September 28, 2020
We woke at dawn after an agitated sleep and immediately checked for an update on the fire near home. Fortunately, the news was very good—firefighters had kept the fire contained and our town was no longer under an evacuation warning. We exhaled and decided to continue onto our next adventure, relieved to have dodged a bullet.
We got our Covid-safe hotel breakfast (a bag with a hard-boiled egg, juice, a packaged mini-muffin, and instant oatmeal—we enjoyed the juice, saved the eggs in the cooler, tossed the unhealthy rest), and took off, leaving beautiful Lake Powell behind. We were confident we’d return someday to explore the huge lake, starkly blue within the brown and red surrounding landscape.
Our first stop was Kanab, UT, where we found coffee, a healthy breakfast sandwich to-go and a park service visitor’s center—which was closed but had a kiosk with lots of maps and brochures. Susan studied the newly-acquired Utah map for where to head next. We decided not to explore more of Arizona—saving that for a future trip that would include Marble Canyon and the North Rim of the Grand Canyon. Instead, she showed me a squiggly route that would deposit us in a few hours at Cedar Breaks National Monument—another off-the-beaten-track place that she’d read about. Squiggly routes always interest us because it means the road would wind around mountains with lots of curves and usually great scenery. So we took it, not knowing what to expect of the road or the destination.
We were surprised as the road climbed higher and higher. Soon, we were out of the dry sandstone desert and into real trees. But the road still climbed until Susan said with surprise that the GPS indicated we were over 10,000 feet. Neither of us had any idea we’d be at such high elevation. The road ascended through pine and fir forests with many aspens between the evergreens already turning a lovely gold from the cold nights.
Upon arrival at Cedar Breaks, we stopped at a small Park Service booth and picked up a hiking trail map. We decided on the four-mile trail to Spectra Point and Ramparts Overlook.
The trail started above 10,000 feet and gained a few hundred feet more, so the air would be thin. We took a quick look at the view from near the parking lot, layered up against the chilly air, put water and snacks in the daypack, and set out.
The trail initially went down, then up and then descended slowly to a spectacular lookout at one mile.
The trail was breathtaking. It overlooked bottomlands over a thousand feet down, while skirting around steep red sandstone walls, undulating with huge crevasses and giant spires below.
There were not many other people on the trail and most of the few we saw turned around at the first lookout. But the trail continued up and down through the trees and along the rim, eventually bringing us to an even more spectacular overlook.
Once we reached the second overlook at the end of the trail, we drank in the impossibly glorious scenery, standing on the edge of the world. While the view below wowed us, we could see at least 70 miles off to distant mountain ranges from our vantage point.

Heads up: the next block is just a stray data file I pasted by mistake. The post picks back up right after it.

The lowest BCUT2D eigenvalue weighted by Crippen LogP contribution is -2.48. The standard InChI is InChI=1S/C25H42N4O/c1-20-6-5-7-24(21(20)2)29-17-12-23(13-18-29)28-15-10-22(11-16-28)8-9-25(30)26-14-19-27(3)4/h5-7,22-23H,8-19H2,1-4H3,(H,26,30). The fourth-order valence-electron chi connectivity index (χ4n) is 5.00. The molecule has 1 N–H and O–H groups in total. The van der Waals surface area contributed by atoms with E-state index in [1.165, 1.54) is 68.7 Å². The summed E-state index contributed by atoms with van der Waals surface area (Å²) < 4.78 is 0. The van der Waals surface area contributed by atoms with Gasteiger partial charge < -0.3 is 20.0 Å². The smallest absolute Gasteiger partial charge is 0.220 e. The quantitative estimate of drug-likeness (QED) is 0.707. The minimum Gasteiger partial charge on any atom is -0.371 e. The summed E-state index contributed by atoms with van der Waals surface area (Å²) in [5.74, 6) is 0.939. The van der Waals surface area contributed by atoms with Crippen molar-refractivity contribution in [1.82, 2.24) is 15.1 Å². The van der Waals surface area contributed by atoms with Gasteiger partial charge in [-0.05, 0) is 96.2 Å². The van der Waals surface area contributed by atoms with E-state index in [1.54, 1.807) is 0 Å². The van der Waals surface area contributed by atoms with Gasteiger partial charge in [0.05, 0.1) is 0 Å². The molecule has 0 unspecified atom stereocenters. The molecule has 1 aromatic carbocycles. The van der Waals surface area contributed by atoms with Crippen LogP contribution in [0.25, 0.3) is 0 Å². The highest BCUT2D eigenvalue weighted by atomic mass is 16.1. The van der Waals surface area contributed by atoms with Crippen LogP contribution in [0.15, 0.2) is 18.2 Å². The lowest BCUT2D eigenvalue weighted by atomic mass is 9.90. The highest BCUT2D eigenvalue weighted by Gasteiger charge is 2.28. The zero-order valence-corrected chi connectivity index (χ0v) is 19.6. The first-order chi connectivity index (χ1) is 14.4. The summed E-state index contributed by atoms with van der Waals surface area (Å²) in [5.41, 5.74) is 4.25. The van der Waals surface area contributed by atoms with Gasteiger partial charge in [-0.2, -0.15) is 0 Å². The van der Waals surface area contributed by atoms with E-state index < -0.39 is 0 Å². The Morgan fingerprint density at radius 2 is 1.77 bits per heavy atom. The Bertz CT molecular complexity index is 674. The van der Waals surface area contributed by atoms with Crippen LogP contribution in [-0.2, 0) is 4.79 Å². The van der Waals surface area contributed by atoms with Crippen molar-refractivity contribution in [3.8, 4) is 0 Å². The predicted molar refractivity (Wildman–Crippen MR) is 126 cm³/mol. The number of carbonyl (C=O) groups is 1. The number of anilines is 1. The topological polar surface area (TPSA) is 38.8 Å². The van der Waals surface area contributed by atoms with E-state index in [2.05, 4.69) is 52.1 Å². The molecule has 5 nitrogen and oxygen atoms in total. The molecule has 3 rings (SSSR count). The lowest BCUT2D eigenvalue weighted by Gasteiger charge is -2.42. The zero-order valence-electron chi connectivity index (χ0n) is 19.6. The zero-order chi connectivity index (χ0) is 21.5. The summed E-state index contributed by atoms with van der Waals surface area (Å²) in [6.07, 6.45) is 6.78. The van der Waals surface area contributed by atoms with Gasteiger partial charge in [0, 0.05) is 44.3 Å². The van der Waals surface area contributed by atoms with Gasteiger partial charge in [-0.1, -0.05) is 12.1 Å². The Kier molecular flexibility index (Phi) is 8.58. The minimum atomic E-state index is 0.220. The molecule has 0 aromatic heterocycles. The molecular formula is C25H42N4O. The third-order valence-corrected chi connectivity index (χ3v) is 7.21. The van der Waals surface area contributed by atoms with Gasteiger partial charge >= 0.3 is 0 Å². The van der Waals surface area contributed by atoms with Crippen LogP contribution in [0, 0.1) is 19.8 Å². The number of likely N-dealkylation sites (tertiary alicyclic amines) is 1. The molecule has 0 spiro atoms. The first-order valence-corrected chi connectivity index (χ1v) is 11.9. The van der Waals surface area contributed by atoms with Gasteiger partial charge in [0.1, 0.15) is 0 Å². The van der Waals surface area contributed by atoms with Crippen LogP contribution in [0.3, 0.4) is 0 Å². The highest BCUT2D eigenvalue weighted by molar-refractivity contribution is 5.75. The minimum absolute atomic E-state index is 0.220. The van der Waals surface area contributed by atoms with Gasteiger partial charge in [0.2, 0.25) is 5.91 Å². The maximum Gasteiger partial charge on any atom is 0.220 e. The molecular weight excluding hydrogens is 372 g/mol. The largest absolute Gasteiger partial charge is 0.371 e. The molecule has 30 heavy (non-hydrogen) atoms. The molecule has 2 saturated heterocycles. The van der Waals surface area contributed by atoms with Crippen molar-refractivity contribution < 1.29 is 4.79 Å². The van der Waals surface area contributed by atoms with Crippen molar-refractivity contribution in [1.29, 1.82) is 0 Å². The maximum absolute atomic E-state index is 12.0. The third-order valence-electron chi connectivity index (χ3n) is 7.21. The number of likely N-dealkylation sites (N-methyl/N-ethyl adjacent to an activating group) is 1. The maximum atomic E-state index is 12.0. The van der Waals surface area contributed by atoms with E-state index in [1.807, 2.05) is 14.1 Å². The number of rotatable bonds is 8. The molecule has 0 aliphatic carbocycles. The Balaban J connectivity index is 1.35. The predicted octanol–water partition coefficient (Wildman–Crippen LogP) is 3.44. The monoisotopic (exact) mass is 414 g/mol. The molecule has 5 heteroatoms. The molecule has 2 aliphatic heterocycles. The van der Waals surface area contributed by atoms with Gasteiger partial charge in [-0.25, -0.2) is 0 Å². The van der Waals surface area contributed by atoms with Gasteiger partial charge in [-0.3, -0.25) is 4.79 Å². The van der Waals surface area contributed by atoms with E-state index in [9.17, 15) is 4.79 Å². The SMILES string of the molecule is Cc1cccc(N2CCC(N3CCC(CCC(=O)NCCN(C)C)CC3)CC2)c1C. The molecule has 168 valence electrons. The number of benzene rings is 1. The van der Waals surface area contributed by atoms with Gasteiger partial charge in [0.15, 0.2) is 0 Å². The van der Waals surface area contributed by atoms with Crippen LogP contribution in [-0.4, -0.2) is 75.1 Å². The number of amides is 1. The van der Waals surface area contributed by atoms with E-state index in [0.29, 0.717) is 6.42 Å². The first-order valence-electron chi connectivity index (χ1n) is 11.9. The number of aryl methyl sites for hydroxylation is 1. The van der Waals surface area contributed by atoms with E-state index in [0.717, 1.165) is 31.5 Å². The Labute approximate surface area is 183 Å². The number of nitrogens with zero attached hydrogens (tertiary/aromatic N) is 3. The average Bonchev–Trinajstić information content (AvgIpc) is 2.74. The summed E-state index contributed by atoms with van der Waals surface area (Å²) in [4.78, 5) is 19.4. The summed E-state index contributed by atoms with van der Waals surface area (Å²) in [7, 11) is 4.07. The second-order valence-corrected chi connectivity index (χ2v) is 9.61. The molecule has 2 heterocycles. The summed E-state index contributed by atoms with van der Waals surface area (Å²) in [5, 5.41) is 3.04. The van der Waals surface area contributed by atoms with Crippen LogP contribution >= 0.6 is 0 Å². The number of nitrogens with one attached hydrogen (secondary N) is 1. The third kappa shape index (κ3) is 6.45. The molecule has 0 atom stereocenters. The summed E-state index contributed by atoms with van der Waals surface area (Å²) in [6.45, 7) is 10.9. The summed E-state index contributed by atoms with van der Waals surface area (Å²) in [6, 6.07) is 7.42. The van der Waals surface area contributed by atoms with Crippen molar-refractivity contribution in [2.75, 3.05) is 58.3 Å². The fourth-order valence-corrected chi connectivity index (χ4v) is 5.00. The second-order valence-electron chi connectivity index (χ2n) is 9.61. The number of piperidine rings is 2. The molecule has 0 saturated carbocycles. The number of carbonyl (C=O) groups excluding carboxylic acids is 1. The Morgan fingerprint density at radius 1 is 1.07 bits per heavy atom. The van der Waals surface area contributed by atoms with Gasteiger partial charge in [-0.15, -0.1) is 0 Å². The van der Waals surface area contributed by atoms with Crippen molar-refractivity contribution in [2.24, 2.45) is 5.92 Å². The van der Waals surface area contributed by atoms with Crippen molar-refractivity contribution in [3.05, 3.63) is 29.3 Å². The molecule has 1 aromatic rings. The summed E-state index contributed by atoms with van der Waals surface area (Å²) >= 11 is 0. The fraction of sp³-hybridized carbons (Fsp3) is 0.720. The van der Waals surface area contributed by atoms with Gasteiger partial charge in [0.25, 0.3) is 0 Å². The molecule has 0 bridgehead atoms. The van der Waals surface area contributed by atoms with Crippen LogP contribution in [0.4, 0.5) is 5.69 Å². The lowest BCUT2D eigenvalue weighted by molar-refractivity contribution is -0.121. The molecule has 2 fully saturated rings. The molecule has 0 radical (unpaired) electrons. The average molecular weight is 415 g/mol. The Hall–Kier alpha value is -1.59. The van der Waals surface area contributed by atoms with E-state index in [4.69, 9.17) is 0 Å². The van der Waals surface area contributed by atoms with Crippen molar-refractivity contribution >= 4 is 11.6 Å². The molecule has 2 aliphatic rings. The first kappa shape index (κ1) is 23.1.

We sat on a bristlecone pine root, enjoyed a snack, and savored the view with the sun warming us against the chill wind. We were well above 10,000 feet and the cerulean sky was unbelievably bright and clear.
As we headed back up the trail, I heard the sound of water—always surprising in the desert, especially at this elevation. Of course we had to go slightly off trail to find the source. A small, cold stream flowed gently nearby.
Back at the truck after our phenomenal hike, we continued along the lonely and beautiful mountain road. At one point, we stopped to see hundreds of sheep that came up to the edge of the road but, even without fencing, stayed off the asphalt.
The red rocks gave way to forests as we passed through the Dixie National Forest. We passed beautiful vistas, including vibrant yellow aspens that contrasted against a blue mountain lake and unexpected lava flows adjacent to the road.
Eventually our empty road merged with another that was more crowded, with cars heading to popular Bryce Canyon National Park. But it wasn’t long before they turned off and we again had the road nearly to ourselves. We’d visited Bryce a few years before and instead were heading toward Grand Staircase-Escalante National Monument.
It was getting late so we scoped out dirt roads off the highway, looking for a place to camp for the night. We found one road that looked like it went down to a small river surrounded by 200-foot vertical walls. The dirt road narrowed until the truck was getting new pinstripes from the bushes closing in. Eventually, we found an even smaller turn off that was right by the river. Perfect. Except for the bloated dead cow twenty feet away.
We followed another narrow dirt road towards the river and finally found a pretty spot under some pine trees, tucked back near the river and high canyon walls. After all the meandering through dense brush, I wondered if we’d be able to find the way out again in the morning.